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From God’s lips to a child’s ear?

[ by Charles Cameron — religion, Taliban, suicide bombers, child soldiers ]


It’s already a problem that the sacred texts of the world’s religions so frequently include passages that can be used to confer divine sanction on acts of needless, appalling violence – but apparently there’s no depth to which the interpretations offered by religious authorities cannot descend…


Does anyone truly think “all the people around us would die, but we would stay alive” is what God intended to whisper in that nine-year-old child’s ear?

Luke 11.11: If a son shall ask bread of any of you that is a father, will he give him a stone?

2 Responses to “From God’s lips to a child’s ear?”

  1. Matt Says:

    Yeah, I thought this was pretty disgusting as well. 

  2. Charles Cameron Says:

    The thing is, a child’s simple piety can believe such things very literally. 
    I’ve been trying to track the Crusades with a special focus on the visit that St. Francis of Assisi paid to the Sultan at Damietta — but there’s also a story that St. Teresa of Avila records in her Life [Peers, p. 35]:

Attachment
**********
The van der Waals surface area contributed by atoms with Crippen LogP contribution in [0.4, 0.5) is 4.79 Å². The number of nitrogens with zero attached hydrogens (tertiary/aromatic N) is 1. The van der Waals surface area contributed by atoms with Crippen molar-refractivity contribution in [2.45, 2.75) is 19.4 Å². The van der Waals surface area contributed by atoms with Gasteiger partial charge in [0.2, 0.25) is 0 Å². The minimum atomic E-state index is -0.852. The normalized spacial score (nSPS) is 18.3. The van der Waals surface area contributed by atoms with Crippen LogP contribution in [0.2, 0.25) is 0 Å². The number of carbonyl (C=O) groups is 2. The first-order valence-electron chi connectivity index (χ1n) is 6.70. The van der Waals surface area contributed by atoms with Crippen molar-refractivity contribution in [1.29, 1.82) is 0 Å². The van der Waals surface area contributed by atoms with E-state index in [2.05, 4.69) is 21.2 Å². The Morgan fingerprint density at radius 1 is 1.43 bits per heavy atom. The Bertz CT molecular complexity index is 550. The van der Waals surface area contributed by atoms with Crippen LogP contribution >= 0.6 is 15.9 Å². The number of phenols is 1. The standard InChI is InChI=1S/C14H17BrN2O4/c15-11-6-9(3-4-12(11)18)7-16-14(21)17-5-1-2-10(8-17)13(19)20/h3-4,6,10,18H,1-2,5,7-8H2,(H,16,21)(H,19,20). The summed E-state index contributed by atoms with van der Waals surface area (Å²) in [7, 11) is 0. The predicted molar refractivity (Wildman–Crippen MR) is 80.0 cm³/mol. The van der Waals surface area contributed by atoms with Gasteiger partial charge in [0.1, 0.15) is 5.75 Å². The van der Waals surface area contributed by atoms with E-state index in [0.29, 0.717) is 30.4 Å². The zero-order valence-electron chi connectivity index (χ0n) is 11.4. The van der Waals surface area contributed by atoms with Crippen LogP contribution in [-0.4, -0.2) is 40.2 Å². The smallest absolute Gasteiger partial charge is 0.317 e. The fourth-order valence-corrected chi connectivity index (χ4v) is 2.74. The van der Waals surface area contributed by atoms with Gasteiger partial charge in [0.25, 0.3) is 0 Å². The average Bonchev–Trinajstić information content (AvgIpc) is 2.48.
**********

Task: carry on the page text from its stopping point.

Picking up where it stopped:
I had one brother almost of my own age. It was he whom I most loved, though I had a great affection for them all, as had they for me. We used to read the lives of saints together; and, when I read of the martyrdoms suffered by saintly women for God’s sake, I used to think they had purchased the fruition of God very cheaply; and I had a keen desire to die as they had done, not out of any love for God of which I was conscious, but in order to attain as quickly as possible to the fruition of the great blessings which, as I read, were laid up in Heaven. I used to discuss with this brother of mine how we could become martyrs. We agreed to go off to the country of the Moors, begging our bread for the love of God, so that they might behead us there; and, even at so tender an age, I believe the Lord had given us sufficient courage for this, if we could have found a way to do it; but our greatest hindrance seemed to be that we had a father and a mother.

    St Teresa may not have had it in mind to kill the Moors, but her joyful anticipation of a martyr’s death and beheading was, according to Francisco Ribera in his Life of St. Teresa of Jesus, enough to send her and her brother out of the city and

    on over the bridge, until they were met by an uncle who took them back home to their mother, greatly to her relief, for she had been having them searched for everywhere with great anxiety.

    I remember being deeply moved by this story myself when I was a child…

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